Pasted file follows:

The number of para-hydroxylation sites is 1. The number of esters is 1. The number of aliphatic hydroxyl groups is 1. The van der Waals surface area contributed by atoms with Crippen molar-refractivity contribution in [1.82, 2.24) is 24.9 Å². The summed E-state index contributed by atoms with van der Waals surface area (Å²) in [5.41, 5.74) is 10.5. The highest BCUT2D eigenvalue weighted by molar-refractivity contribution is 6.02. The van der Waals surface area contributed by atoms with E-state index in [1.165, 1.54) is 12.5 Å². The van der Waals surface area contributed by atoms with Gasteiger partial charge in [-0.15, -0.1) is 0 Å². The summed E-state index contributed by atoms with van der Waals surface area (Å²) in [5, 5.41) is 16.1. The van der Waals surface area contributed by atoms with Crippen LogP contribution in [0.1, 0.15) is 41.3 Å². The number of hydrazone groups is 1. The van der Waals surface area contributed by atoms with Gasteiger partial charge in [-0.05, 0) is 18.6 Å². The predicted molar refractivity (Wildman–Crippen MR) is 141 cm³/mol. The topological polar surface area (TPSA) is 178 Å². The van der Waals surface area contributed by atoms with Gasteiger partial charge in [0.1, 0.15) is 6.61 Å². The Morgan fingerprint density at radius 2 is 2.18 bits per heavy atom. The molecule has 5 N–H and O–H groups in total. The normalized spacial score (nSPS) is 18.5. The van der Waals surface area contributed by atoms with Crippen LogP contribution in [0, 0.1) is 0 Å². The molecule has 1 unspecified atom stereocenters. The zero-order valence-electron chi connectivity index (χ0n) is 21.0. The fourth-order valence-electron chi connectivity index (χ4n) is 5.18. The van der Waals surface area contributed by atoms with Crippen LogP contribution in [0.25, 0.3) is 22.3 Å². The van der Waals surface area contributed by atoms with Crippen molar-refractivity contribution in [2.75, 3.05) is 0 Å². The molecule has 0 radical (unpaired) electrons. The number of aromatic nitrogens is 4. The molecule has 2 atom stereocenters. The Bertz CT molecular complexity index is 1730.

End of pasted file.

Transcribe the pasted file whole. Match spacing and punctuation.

The number of para-hydroxylation sites is 1. The number of esters is 1. The number of aliphatic hydroxyl groups is 1. The van der Waals surface area contributed by atoms with Crippen molar-refractivity contribution in [1.82, 2.24) is 24.9 Å². The summed E-state index contributed by atoms with van der Waals surface area (Å²) in [5.41, 5.74) is 10.5. The highest BCUT2D eigenvalue weighted by molar-refractivity contribution is 6.02. The van der Waals surface area contributed by atoms with E-state index in [1.165, 1.54) is 12.5 Å². The van der Waals surface area contributed by atoms with Gasteiger partial charge in [-0.15, -0.1) is 0 Å². The summed E-state index contributed by atoms with van der Waals surface area (Å²) in [5, 5.41) is 16.1. The van der Waals surface area contributed by atoms with Crippen LogP contribution in [0.1, 0.15) is 41.3 Å². The number of hydrazone groups is 1. The van der Waals surface area contributed by atoms with Gasteiger partial charge in [-0.05, 0) is 18.6 Å². The predicted molar refractivity (Wildman–Crippen MR) is 141 cm³/mol. The topological polar surface area (TPSA) is 178 Å². The van der Waals surface area contributed by atoms with Gasteiger partial charge in [0.1, 0.15) is 6.61 Å². The Morgan fingerprint density at radius 2 is 2.18 bits per heavy atom. The molecule has 5 N–H and O–H groups in total. The normalized spacial score (nSPS) is 18.5. The van der Waals surface area contributed by atoms with Crippen LogP contribution in [0, 0.1) is 0 Å². The molecule has 1 unspecified atom stereocenters. The zero-order valence-electron chi connectivity index (χ0n) is 21.0. The fourth-order valence-electron chi connectivity index (χ4n) is 5.18. The van der Waals surface area contributed by atoms with Crippen LogP contribution in [0.25, 0.3) is 22.3 Å². The van der Waals surface area contributed by atoms with Crippen molar-refractivity contribution in [2.75, 3.05) is 0 Å². The molecule has 0 radical (unpaired) electrons. The number of aromatic nitrogens is 4. The molecule has 2 atom stereocenters. The Bertz CT molecular complexity index is 1730.